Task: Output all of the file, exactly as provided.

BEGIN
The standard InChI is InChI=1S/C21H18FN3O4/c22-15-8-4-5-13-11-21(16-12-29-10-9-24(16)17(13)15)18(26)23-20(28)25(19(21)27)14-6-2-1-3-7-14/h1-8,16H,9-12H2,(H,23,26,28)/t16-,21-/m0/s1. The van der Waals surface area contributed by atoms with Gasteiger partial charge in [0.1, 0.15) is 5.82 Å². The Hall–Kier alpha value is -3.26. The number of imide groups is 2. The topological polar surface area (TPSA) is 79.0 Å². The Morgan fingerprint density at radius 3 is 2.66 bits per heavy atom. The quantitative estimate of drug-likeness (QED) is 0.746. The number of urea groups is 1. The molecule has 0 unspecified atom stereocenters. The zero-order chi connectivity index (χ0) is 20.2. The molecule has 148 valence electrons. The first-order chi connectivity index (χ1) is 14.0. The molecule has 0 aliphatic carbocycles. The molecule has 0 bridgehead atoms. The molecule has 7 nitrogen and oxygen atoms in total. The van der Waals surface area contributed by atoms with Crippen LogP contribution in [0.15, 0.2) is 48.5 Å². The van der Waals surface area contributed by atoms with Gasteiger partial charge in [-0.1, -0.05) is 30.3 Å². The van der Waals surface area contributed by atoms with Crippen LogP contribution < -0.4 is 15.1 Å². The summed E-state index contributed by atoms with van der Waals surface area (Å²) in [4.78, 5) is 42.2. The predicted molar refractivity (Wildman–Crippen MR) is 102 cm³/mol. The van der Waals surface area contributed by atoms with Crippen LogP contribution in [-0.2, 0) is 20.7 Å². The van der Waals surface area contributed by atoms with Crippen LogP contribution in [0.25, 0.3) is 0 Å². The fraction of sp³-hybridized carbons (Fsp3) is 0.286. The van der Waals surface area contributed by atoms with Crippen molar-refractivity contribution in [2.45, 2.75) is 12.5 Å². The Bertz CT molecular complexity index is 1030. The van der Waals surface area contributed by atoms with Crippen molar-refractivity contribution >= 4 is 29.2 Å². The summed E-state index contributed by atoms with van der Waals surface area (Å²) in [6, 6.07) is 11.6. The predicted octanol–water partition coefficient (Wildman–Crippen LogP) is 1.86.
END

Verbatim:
The standard InChI is InChI=1S/C21H18FN3O4/c22-15-8-4-5-13-11-21(16-12-29-10-9-24(16)17(13)15)18(26)23-20(28)25(19(21)27)14-6-2-1-3-7-14/h1-8,16H,9-12H2,(H,23,26,28)/t16-,21-/m0/s1. The van der Waals surface area contributed by atoms with Gasteiger partial charge in [0.1, 0.15) is 5.82 Å². The Hall–Kier alpha value is -3.26. The number of imide groups is 2. The topological polar surface area (TPSA) is 79.0 Å². The Morgan fingerprint density at radius 3 is 2.66 bits per heavy atom. The quantitative estimate of drug-likeness (QED) is 0.746. The number of urea groups is 1. The molecule has 0 unspecified atom stereocenters. The zero-order chi connectivity index (χ0) is 20.2. The molecule has 148 valence electrons. The first-order chi connectivity index (χ1) is 14.0. The molecule has 0 aliphatic carbocycles. The molecule has 0 bridgehead atoms. The molecule has 7 nitrogen and oxygen atoms in total. The van der Waals surface area contributed by atoms with Crippen LogP contribution in [0.15, 0.2) is 48.5 Å². The van der Waals surface area contributed by atoms with Gasteiger partial charge in [-0.1, -0.05) is 30.3 Å². The van der Waals surface area contributed by atoms with Crippen LogP contribution < -0.4 is 15.1 Å². The summed E-state index contributed by atoms with van der Waals surface area (Å²) in [4.78, 5) is 42.2. The predicted molar refractivity (Wildman–Crippen MR) is 102 cm³/mol. The van der Waals surface area contributed by atoms with Crippen LogP contribution in [-0.2, 0) is 20.7 Å². The van der Waals surface area contributed by atoms with Crippen LogP contribution in [0.25, 0.3) is 0 Å². The fraction of sp³-hybridized carbons (Fsp3) is 0.286. The van der Waals surface area contributed by atoms with Crippen molar-refractivity contribution in [2.45, 2.75) is 12.5 Å². The Bertz CT molecular complexity index is 1030. The van der Waals surface area contributed by atoms with Crippen molar-refractivity contribution >= 4 is 29.2 Å². The summed E-state index contributed by atoms with van der Waals surface area (Å²) in [6, 6.07) is 11.6. The predicted octanol–water partition coefficient (Wildman–Crippen LogP) is 1.86.